Worlds weirdest winter driving laws could cost UK holidaymakers thousands

The vehicle hire company has warned motorists planning to go on holiday this Christmas to be aware of local driving laws or face hefty fines.

With winter being a time in which drivers are more at risk of incidents, many countries enforce strict laws at this time of year.

John Charnock, CEO of advised drivers to always check the winter motoring laws of the destination they are travelling to in order to avoid fines.

He explained: “Failure to adhere to winter motoring laws around the world could see drivers fined and even jailed, so it is important to research before planning to drive abroad.

“Laws vary around the world from season to season and tourists could easily be unintentionally caught out just for wearing a winter coat in Spain.”

READ MORE: Drivers urged to take breaks as one in eight claim to have fallen asleep at the wheel

Highlighting some of the weirdest winter driving laws from around the world, noted that it is illegal for Norway’s motorists to scare polar bears.

Whilst finding a polar bear out in the wild is a rare and unexpected occurrence, drivers must remember to slow down and stay calm when passing it.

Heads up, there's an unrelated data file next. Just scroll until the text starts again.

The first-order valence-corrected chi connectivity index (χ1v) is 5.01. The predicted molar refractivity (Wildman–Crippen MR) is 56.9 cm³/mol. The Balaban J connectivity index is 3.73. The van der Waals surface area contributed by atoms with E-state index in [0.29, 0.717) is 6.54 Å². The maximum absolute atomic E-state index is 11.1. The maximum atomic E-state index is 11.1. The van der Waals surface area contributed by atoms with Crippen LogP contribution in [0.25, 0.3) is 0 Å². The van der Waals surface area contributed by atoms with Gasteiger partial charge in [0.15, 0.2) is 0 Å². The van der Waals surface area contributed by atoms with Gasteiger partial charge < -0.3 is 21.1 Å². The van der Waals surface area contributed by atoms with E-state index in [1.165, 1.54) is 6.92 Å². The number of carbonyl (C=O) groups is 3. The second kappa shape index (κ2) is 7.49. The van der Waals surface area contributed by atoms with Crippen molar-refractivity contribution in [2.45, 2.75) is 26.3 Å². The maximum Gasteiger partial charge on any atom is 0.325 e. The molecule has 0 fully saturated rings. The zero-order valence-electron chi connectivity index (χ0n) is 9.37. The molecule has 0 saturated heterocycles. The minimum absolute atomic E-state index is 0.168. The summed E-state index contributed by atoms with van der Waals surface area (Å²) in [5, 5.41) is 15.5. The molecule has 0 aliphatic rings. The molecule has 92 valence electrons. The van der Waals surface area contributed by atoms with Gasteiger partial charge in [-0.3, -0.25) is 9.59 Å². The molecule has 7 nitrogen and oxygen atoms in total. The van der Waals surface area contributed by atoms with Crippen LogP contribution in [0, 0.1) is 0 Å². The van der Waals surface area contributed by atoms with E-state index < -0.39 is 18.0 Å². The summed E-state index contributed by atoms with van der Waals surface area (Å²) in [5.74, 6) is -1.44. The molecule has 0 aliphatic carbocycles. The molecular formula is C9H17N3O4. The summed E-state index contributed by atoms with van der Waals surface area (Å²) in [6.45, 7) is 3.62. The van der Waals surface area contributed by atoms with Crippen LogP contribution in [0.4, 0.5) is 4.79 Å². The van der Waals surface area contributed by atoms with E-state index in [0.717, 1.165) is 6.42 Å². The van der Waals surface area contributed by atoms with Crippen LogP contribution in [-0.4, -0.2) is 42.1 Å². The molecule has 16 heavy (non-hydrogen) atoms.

In 2018 the Norwegian broadcaster NRK reported that a motorist who had scared two polar bears by driving past them at about 30mph received a 30-day jail sentence.

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German drivers are required to make sure that their car is winter ready by fitting the correct tyres to the vehicle.

In the country, all cars being driven during snowy or icy conditions must feature winter tyres marked with the letters “M + S”.

Drivers who neglect to fit these tyres with extra grip risk facing a fine of €40 (£35) and penalty points on their licence.

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Finally, whilst the cold winter months may make drivers want to wrap up in a warm winter coat, drivers in Spain must make sure it is not too thick.

According to local laws, drivers must not wear clothing that is too restrictive or could reduce mobility, including coats and gloves, else they could face a €200 (£173) fine.

Nonetheless, in a number of American states, it is illegal to remove clothing whilst behind the wheel, with motorists being fined for not pulling over to safely take off coats and jumpers when the heater has warmed up.

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